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Tea for Two

You may recognize the strangely catchy melody of Tea for Two by Tin Pan Alley songwriter Vincent Youmans and lyricist Irving Caesar. The song was written for the 1925 musical No, No, Nanette. One of its most interesting features is the sudden modulation from A-flat major to C major and the satisfying return back home to A-flat. The lyrics may have been intended to be temporary stand-in words. In the 1920’s and 30’s, shows were often loosely written around songs and comedy routines. The songs themselves were sometimes interchangeable. Later, Rodgers and Hammerstein would usher in a more plot-driven musical in which songs furthered the dramatic action.

Here is a 1924 recording of Tea for Two sung by Helen Clark and Lewis James:

Orchestrated by…Shostakovich?

In 1927, Russian composer Dmitri Shostakovich was challenged by conductor Nikolai Malko to re-orchestrate Tea for Two. Malko played a record of the song once for Shostakovich and then bet 100 rubles that he could not orchestrate it in an hour. Forty five minutes later, Shostakovich returned with Tahiti Trot which later found its way into his ballet, The Golden Age. Listen to all the different ways Shostakovich mixes the instruments of the orchestra and the contrasting moods which result. Shostakovich is clearly enjoying his opportunity to show off:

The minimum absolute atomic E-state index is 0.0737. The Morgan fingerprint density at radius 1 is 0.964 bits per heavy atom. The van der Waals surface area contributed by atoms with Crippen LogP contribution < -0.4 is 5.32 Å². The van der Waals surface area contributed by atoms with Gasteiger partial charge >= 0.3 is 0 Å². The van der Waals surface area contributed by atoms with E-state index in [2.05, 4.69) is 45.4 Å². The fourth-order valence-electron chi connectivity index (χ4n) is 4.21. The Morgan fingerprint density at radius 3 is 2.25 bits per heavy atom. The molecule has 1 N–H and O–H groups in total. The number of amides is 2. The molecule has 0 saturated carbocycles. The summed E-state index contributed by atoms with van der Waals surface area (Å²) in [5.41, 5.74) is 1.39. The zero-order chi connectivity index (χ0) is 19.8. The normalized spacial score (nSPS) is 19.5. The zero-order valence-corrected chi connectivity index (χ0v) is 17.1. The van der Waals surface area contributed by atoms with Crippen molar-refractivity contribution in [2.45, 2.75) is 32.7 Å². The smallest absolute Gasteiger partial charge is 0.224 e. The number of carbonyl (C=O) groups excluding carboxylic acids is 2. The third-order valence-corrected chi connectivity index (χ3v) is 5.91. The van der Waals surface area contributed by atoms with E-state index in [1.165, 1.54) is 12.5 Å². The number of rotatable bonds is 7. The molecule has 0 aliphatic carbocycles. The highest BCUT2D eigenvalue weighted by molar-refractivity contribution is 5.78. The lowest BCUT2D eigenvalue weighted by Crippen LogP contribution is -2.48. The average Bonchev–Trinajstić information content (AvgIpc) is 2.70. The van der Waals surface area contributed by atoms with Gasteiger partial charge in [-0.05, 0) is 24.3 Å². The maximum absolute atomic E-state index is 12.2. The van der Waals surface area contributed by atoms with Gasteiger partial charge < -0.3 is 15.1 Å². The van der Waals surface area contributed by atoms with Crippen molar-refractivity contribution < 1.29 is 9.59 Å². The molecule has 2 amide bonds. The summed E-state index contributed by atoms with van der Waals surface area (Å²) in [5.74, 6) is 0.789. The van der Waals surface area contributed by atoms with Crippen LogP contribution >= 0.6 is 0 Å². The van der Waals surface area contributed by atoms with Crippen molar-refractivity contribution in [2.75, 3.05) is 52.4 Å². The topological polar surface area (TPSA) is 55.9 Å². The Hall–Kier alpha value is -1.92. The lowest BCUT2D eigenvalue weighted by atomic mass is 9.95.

Yehudi Menuhin and Stephane Grappelli

…and here is Tea for Two from a 1978 album by jazz fiddle legend Stephane Grappelli and Yehudi Menuhin:

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3 Responses to Tea for Two

  1. Cori and Skotte January 8, 2014 at 1:10 pm #

    This is fascinating! I never knew!

    ~ Heidianna Terpening

  2. Betty Hood January 11, 2014 at 5:11 pm #

    Very interesting! I was familiar with the 50’s cha-cha version only, nice to hear all these different arrangements.

  3. Mary McGagh January 13, 2014 at 1:43 am #

    I thoroughly enjoyed this interesting anecdote concerning Shostakovitch and his rendition of “Tea for Two” as well as the jazz version by Stéphane Grappelli and Yehudi Menuhin. I heard Grappelli perform when he was 87 years old. This old man shuffled onto the stage. However, when he sat down and picked up his violin, it was sheer magic. I have a great number of his CD’s in which he collaborated with many renowned musicians. Grappelli is famous for his long introductory improvisations.

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